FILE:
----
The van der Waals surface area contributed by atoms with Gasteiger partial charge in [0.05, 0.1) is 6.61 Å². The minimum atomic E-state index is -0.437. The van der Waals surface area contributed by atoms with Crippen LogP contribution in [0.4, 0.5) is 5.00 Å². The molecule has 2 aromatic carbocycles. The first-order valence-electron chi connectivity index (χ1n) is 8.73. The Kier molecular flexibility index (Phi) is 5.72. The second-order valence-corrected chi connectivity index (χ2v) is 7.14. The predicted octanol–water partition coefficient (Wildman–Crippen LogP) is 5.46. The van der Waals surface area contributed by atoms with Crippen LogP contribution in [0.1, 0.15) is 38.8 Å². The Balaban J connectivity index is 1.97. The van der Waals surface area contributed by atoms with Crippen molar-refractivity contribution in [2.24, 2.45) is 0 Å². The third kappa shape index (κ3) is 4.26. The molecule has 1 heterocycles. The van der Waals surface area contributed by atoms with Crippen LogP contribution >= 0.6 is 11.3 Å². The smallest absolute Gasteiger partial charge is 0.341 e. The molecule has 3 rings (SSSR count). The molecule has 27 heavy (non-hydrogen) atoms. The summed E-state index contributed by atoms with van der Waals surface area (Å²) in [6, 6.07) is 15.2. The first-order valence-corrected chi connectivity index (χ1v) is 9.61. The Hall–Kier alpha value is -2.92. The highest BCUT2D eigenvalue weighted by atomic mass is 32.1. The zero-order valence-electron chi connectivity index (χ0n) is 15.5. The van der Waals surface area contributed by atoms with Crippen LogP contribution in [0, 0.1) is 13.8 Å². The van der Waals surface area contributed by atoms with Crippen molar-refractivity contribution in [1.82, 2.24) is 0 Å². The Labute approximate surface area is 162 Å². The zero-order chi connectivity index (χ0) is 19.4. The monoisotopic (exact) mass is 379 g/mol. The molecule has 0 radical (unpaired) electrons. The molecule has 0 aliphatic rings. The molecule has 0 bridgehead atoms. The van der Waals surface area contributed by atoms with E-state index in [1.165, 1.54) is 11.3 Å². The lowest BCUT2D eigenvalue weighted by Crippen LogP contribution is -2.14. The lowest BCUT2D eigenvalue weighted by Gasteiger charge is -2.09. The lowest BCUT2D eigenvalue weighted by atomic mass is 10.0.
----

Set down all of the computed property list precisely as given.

The van der Waals surface area contributed by atoms with Gasteiger partial charge in [0.05, 0.1) is 6.61 Å². The minimum atomic E-state index is -0.437. The van der Waals surface area contributed by atoms with Crippen LogP contribution in [0.4, 0.5) is 5.00 Å². The molecule has 2 aromatic carbocycles. The first-order valence-electron chi connectivity index (χ1n) is 8.73. The Kier molecular flexibility index (Phi) is 5.72. The second-order valence-corrected chi connectivity index (χ2v) is 7.14. The predicted octanol–water partition coefficient (Wildman–Crippen LogP) is 5.46. The van der Waals surface area contributed by atoms with Crippen LogP contribution in [0.1, 0.15) is 38.8 Å². The Balaban J connectivity index is 1.97. The van der Waals surface area contributed by atoms with Crippen molar-refractivity contribution in [2.24, 2.45) is 0 Å². The third kappa shape index (κ3) is 4.26. The molecule has 1 heterocycles. The van der Waals surface area contributed by atoms with Crippen LogP contribution >= 0.6 is 11.3 Å². The smallest absolute Gasteiger partial charge is 0.341 e. The molecule has 3 rings (SSSR count). The molecule has 27 heavy (non-hydrogen) atoms. The summed E-state index contributed by atoms with van der Waals surface area (Å²) in [6, 6.07) is 15.2. The first-order valence-corrected chi connectivity index (χ1v) is 9.61. The Hall–Kier alpha value is -2.92. The highest BCUT2D eigenvalue weighted by atomic mass is 32.1. The zero-order valence-electron chi connectivity index (χ0n) is 15.5. The van der Waals surface area contributed by atoms with Crippen LogP contribution in [0, 0.1) is 13.8 Å². The van der Waals surface area contributed by atoms with Crippen molar-refractivity contribution in [1.82, 2.24) is 0 Å². The Labute approximate surface area is 162 Å². The zero-order chi connectivity index (χ0) is 19.4. The monoisotopic (exact) mass is 379 g/mol. The molecule has 0 radical (unpaired) electrons. The molecule has 0 aliphatic rings. The molecule has 0 bridgehead atoms. The van der Waals surface area contributed by atoms with E-state index in [1.165, 1.54) is 11.3 Å². The lowest BCUT2D eigenvalue weighted by Crippen LogP contribution is -2.14. The lowest BCUT2D eigenvalue weighted by Gasteiger charge is -2.09. The lowest BCUT2D eigenvalue weighted by atomic mass is 10.0.